The Ontario Construction Secretariat reviewed the government’s Fall Economic Statement: 2021 Ontario Economic Outlook and Fiscal Review: Build Ontario.
The document lays out the province’s plan for “economic recovery and prosperity through critical infrastructure projects, investment attraction and industrial leadership.” Highlights for Ontario’s construction industry include the Building Ontario plan, updates to Ontario’s Capital Plan, and investments to support skilled trades.
The Fall Economic Statement includes a Building Ontario plan, which breaks the government’s investments down into eight categories: Building Ontario’s Highways Program, Building the Ring of Fire, Building Community Infrastructure, Building More Long-Term Care Beds,Building Hospital Infrastructure,Building Transit and Transportation, Building Schools and Child Care Spaces, and Building High-Speed Internet Access for Everyone.
Fall Economic Statement also provides status updates on Ontario’s Capital Plan, including a restatement of investments announced in the 2021 Budget, says the OCS.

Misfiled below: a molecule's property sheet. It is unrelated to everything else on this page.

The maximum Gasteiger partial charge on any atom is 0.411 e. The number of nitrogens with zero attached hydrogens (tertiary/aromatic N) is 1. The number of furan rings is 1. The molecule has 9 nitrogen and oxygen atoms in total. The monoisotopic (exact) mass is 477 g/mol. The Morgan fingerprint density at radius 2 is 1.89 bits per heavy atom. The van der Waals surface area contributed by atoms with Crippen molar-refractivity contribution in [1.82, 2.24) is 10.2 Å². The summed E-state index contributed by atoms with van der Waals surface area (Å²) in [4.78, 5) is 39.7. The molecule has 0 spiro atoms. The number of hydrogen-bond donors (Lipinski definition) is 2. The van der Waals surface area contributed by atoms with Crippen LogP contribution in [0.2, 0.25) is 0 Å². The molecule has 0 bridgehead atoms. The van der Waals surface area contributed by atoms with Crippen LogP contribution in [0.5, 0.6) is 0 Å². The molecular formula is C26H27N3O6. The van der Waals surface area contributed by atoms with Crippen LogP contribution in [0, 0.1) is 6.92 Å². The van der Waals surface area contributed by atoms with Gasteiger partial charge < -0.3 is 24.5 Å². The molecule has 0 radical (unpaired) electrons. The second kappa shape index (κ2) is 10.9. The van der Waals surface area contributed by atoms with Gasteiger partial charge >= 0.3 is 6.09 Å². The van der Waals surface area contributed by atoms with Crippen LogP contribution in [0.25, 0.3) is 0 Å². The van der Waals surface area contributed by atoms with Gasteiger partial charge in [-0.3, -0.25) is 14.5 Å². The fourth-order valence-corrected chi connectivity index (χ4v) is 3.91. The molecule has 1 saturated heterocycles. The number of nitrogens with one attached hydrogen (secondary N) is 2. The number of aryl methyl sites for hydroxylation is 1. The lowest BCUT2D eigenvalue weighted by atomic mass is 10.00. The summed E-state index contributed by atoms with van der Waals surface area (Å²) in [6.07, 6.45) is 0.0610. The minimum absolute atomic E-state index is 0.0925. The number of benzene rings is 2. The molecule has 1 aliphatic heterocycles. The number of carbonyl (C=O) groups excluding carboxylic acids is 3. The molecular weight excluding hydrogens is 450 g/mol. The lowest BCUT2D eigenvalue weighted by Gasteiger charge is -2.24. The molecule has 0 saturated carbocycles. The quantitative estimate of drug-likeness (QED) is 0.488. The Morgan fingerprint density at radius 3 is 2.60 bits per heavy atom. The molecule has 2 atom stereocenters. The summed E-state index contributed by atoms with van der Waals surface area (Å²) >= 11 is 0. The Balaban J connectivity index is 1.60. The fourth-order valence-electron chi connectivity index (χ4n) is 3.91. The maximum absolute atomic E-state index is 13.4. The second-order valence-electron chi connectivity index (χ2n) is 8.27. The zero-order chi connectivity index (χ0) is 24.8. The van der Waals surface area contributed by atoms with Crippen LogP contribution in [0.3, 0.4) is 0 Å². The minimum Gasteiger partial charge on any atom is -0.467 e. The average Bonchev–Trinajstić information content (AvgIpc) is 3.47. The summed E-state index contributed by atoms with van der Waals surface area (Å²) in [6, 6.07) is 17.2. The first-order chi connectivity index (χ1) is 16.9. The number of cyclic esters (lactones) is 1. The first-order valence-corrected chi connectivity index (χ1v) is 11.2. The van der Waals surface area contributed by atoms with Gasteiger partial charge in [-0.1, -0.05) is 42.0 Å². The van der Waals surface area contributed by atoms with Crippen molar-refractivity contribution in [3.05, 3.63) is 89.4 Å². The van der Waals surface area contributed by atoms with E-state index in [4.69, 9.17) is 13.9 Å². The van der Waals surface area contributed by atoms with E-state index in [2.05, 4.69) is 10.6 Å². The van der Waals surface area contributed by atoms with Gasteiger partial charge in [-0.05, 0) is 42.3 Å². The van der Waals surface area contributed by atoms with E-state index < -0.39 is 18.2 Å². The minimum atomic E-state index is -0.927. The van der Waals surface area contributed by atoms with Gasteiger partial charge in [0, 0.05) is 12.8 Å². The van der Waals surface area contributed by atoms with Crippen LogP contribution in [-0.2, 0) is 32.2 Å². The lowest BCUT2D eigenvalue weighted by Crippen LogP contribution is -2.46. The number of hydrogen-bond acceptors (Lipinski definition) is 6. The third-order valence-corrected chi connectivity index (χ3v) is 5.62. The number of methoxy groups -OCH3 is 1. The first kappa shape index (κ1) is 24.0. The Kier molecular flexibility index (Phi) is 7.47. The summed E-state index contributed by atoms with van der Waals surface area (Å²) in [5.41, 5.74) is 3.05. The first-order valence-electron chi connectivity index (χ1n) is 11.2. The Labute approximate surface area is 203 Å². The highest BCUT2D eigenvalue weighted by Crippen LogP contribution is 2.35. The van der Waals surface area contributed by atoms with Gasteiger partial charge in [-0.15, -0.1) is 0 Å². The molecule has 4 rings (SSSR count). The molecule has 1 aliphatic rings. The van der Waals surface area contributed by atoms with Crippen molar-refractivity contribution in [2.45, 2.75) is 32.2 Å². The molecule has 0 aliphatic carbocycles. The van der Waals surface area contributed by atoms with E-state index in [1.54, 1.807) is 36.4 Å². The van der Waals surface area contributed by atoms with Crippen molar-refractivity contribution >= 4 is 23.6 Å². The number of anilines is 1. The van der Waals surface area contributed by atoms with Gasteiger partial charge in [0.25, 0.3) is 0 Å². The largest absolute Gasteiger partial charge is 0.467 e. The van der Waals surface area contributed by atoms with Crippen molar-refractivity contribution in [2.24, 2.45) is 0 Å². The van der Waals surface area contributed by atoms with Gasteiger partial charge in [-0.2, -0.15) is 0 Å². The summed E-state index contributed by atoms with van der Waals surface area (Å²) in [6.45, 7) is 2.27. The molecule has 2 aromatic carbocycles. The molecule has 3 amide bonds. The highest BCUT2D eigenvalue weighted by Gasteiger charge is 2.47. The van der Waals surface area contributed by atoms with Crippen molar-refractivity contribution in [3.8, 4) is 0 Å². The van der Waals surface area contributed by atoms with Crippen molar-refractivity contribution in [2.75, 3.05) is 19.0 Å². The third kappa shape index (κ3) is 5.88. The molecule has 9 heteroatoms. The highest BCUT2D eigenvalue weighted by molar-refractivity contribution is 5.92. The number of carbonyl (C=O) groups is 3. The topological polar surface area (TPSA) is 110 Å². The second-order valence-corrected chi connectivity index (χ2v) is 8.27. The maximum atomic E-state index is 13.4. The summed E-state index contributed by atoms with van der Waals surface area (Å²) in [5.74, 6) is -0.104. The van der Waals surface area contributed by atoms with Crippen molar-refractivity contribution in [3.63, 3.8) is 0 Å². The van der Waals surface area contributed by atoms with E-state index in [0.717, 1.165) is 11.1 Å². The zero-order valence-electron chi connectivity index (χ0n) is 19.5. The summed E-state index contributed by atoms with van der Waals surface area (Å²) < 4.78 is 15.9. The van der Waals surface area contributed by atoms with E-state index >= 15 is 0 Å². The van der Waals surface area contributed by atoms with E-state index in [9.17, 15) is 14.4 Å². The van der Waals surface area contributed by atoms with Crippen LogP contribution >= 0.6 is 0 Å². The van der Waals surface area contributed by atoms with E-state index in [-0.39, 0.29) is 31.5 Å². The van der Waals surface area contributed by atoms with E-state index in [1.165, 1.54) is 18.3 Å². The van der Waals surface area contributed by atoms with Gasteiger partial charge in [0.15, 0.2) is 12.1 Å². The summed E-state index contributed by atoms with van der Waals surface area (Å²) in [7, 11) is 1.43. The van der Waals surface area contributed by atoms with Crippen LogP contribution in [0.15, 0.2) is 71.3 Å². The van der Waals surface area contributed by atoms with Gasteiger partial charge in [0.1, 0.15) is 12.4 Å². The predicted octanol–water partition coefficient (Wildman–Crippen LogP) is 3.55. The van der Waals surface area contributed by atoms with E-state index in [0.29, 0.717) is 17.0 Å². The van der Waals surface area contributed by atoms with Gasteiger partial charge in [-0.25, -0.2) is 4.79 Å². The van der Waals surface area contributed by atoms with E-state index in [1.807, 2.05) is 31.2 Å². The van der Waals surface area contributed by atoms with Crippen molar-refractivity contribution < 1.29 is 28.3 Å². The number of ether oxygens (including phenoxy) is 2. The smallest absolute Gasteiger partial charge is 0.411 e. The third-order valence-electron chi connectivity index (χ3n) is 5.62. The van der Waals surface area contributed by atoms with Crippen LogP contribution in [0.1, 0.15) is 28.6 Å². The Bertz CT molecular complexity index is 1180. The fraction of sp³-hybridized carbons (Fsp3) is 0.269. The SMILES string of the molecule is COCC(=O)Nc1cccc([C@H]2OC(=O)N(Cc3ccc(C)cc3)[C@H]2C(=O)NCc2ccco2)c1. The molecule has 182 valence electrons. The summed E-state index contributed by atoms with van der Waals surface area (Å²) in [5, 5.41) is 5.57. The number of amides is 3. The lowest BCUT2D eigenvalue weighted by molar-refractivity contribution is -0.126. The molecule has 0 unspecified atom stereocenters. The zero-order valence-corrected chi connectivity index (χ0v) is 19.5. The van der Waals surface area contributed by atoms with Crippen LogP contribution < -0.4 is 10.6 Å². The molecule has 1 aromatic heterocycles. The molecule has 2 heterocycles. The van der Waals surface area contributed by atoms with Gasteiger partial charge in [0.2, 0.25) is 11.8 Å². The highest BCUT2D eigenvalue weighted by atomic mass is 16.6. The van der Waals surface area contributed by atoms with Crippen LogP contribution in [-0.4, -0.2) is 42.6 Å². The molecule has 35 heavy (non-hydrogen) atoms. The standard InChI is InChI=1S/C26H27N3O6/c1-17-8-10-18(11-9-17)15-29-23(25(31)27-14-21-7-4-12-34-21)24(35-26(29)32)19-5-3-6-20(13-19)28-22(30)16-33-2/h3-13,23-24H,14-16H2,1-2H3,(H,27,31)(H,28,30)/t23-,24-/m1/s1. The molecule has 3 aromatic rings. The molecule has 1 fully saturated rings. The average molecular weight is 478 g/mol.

In regards to skilled trades workers, the government proposes to extend the Ontario Jobs Training Tax Credit to 2022. The 2022 credit extension would provide an estimated $275 million in support to about 240,000 people, or $1,150, on average.
The OCS further reports that Ontario is investing an additional $90.3 million over three years starting in 2021–22 in the Skilled Trades Strategy. Key new initiatives include creating a skilled trades career fair as well as enhancing the Ontario Youth Apprenticeship Program and the Pre-Apprenticeship Training Program.
Based on recommendations from the Apprenticeship Youth Advisors, The Province is investing an additional $90.3 million over three years starting in 2021–22 in its Skilled Trades Strategy announced in the 2020 Budget.
There are three areas the government is focusing on relating to women’s participation in economic growth:
- Supporting women as they enter and re-enter the workforce
- Supporting women’s entrepreneurship
- Removing barriers for women in underrepresented areas including the skilled trades and science, technology, engineering, and Math (STEM) fields
Ontario is investing an additional $5 million in 2021–22 to expand the Second Career program to extend support to more people, including newcomers, gig workers and people with disabilities.
As part of the Skills Development Fund, Ontario has invested $475,800 to support a collaborative project between the Provincial Building and Construction Trades Council of Ontario and the De Novo Treatment Centre, a non-profit that specializes in the treatment of addictions and mental health challenges for workers in the building and construction trades.